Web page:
As far back as second grade, Sam Sabilia ’18 dreamed of being a police officer. Now he is one.
He credits Mitchell College with helping him successfully land a job with the New Britain [Conn.] Police Department, less than six months after he graduated with a bachelor’s degree in criminal justice.
“The State of Connecticut requires you to apply to different police departments statewide. You go through interviews, a polygraph test and background checks. New Britain hired me in October of 2018, then I went through New Britain’s police academy for six months, then on to field training to become a full-time officer.”
Just a few years into his job, Sam has already earned several awards, including from MADD (Mothers Against Drunk Driving) for making the most DUI arrests in his department in 2020 and 2021. He was also given a unit award for his role in helping to solve a case of armed robberies at convenience stores involving multiple jurisdictions and was named Officer of the Month in 2019.
Sam said that he draws on what he learned in his criminal justice classes all the time.
“I do report writing and a lot of reading and interpreting of reports and case law. I am able to do those things well because of what I learned at Mitchell. There are also many criminal justice theories that were talked about in my classes that I can apply to my job. One that I use often is the ‘broken window’ theory of crime, meaning where there are broken windows, there is more crime. I work in the busiest section of New Britain with the most crime and see this theory come to life every day.”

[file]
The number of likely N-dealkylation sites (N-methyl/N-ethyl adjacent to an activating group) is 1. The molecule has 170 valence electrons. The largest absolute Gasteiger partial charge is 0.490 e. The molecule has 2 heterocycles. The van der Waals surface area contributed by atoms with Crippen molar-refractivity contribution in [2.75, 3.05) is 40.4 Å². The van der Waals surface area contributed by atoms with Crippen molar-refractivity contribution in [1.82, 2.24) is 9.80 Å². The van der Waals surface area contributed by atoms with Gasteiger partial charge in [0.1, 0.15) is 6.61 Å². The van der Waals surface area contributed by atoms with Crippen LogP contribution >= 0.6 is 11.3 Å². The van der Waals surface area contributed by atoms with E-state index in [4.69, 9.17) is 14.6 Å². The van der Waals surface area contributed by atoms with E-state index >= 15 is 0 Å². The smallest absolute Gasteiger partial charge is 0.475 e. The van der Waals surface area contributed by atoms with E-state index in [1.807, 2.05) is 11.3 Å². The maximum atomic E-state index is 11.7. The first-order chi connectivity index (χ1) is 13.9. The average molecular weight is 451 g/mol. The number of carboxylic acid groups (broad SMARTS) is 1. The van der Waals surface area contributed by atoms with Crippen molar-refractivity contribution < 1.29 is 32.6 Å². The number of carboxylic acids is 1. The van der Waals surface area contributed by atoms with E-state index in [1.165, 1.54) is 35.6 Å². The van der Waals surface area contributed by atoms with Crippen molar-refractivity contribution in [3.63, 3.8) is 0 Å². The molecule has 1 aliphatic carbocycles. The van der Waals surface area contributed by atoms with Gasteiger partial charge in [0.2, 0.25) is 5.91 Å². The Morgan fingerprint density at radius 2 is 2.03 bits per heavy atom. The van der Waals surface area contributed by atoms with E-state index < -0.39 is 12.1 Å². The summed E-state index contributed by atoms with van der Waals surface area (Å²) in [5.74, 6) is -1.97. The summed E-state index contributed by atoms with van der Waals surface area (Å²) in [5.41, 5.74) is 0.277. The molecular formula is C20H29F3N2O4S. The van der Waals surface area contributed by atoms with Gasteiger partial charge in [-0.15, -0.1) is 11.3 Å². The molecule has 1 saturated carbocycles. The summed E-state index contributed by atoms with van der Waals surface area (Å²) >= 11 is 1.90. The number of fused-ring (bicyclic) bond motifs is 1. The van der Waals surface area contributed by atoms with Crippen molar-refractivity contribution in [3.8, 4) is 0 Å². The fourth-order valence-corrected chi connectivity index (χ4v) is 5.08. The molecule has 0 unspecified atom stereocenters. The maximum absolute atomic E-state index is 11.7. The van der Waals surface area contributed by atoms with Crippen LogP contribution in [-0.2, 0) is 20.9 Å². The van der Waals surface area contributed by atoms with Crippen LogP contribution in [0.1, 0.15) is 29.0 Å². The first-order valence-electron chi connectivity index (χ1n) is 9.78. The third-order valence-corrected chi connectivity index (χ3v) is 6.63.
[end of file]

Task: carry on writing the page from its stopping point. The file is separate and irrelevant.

He added, “The best thing and worst thing about my job are the same. Seeing people for who they are and showing their true colors.”
A New London native who grew up one block from the Mitchell campus, Sam said when searching for colleges he looked at a couple of other schools with criminal justice programs but preferred the familiarity of Mitchell and its “small, beautiful campus.”
“I played Little League on the baseball fields there and knew where everything was. It was home to me.”
Sam continued his love of baseball as a student at Mitchell, playing catcher for four years and being part of three NECC championship teams. His favorite Mitchell memories are winning the baseball championships, and he attributes his success as a student to playing on the team.
“Baseball kept me out of trouble, was fun, helped me to focus and kept me in school.”
Today, he continues to play in men’s leagues, coaches an 18U team, and often returns to New London to watch Mitchell Baseball play.
“I miss the shoreline, for the record,” he said.
Still, he looks forward to working in his dream job for many years to come with aspirations of leadership.
“I hope to move up through the ranks, and Mitchell has clearly set me up for that.”